Supply chain costs were greater than our expectations and significantly weighed on gross margin, which was partially offset by higher service and softer margin. Operating expenses as a percentage of revenue increased due to acquisitions in our expansion markets and resuming in-person events.
Overall, we are pleased that our first quarter sales and earnings performance exceeded the high-end of our guidance ranges despite extreme supply chain challenges including transitory costs that were higher than our expectations.
With that, I will now turn the call over to Nathan to review our Q1 financial results in more detail and discuss our revised 2022 outlook.
Thank you, Anders. Let’s start with the P&L on slide six. In Q1, adjusted net sales increased 6.1% including the impact of currency and acquisitions, and 5.4% on an organic basis, as we successfully secured a greater supply of mobile computers and data capture products than we had anticipated.
Our Asset Intelligence and Tracking segment including printing and supplies declined 8.1% due to significant supply constraints on our printing products, as well as cycling strong prior year results.
Enterprise Visibility & Mobility segment sales increased 11.6% driven by exceptional growth in mobile computing. We continue to drive solid growth across services and software with strong service attach rates and expansion of our software offerings.
We recognized growth in all four regions. North America sales increased 2% with strength across the portfolio with the exception of printing. EMEA sales increased 2% driven by strong growth in mobile computing. Asia-Pacific sales grew 28%, with strength across all major geographies, including China. And in Latin America, sales increased 31% with exceptional growth in Mexico.
Adjusted gross margin declined 430 basis points to 44.6% due to unprecedented premium supply chain costs and unfavorable product mix, partially offset by higher service and software margins. We will discuss our supply chain expenses further in a moment.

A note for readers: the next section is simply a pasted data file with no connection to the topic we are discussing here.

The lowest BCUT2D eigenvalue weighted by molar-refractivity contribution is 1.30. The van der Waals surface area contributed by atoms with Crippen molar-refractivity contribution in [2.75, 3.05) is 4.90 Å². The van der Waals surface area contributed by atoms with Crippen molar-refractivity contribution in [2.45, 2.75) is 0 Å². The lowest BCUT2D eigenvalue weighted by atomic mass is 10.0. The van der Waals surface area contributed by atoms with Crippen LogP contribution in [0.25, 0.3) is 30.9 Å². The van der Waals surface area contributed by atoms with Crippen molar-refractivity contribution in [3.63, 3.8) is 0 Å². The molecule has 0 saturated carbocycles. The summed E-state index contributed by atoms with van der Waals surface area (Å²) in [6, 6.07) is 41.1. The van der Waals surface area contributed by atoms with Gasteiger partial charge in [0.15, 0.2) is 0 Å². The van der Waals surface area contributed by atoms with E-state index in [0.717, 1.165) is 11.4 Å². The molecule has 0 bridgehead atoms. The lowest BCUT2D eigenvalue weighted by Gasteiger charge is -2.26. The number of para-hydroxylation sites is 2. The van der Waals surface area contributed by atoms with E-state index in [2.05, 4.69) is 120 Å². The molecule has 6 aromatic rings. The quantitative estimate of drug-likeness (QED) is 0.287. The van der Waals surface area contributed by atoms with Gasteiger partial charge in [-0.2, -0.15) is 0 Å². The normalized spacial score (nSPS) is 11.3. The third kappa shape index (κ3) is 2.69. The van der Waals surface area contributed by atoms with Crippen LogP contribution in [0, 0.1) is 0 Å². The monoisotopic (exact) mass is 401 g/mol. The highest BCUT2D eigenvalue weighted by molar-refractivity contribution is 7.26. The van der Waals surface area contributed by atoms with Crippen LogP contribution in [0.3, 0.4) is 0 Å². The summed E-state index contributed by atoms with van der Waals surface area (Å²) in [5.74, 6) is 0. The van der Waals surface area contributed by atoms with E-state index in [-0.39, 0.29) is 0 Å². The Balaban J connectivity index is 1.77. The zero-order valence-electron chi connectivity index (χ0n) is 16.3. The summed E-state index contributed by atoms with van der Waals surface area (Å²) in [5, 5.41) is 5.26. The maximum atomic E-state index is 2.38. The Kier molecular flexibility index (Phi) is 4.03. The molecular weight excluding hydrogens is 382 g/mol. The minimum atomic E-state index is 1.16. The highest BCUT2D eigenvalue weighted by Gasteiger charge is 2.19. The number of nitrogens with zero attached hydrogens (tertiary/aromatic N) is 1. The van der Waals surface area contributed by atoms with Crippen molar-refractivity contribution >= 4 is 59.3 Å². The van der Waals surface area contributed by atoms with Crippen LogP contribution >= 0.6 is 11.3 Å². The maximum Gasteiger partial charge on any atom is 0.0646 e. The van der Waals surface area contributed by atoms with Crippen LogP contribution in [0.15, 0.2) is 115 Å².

Adjusted operating expenses as a percentage of sales increased 100 basis points, primarily due to new business acquisitions in our expansion markets, as well as increased marketing activities and employee travel costs as we return to in-person events.
First quarter adjusted EBITDA margin was 19.9%, a 540-basis-point decrease from the prior year period, primarily due to negative gross margin impact of unprecedented supply chain costs. Non-GAAP earnings per diluted share was $4.01, a 16.3% year-over-year decrease.
Turning now to the balance sheet and cash flow highlights on slide seven, our balance sheet remains strong. From a debt leverage perspective, we ended the quarter at a modest 0.8 times net debt-to-adjusted EBITDA leverage ratio, which provides us ample flexibility.
In Q1, we generated $40 million of free cash flow, which was lower than last year, primarily due to higher incentive compensation payments given our exceptional 2021 performance and the higher use of working capital as sales volume shifted to later in the quarter. We also made $305 million of share repurchases, as we have been opportunistic in a volatile market.
On slide eight, we showed the impact of transitory costs related to industry-wide supply chain disruption caused by the pandemic. Our team continues to work all avenues to satisfy strong customer demand, including product redesigns, long-term supply agreements, buying critical components in the spot market, along with expediting component parts and finished goods to meet our commitments to our customers.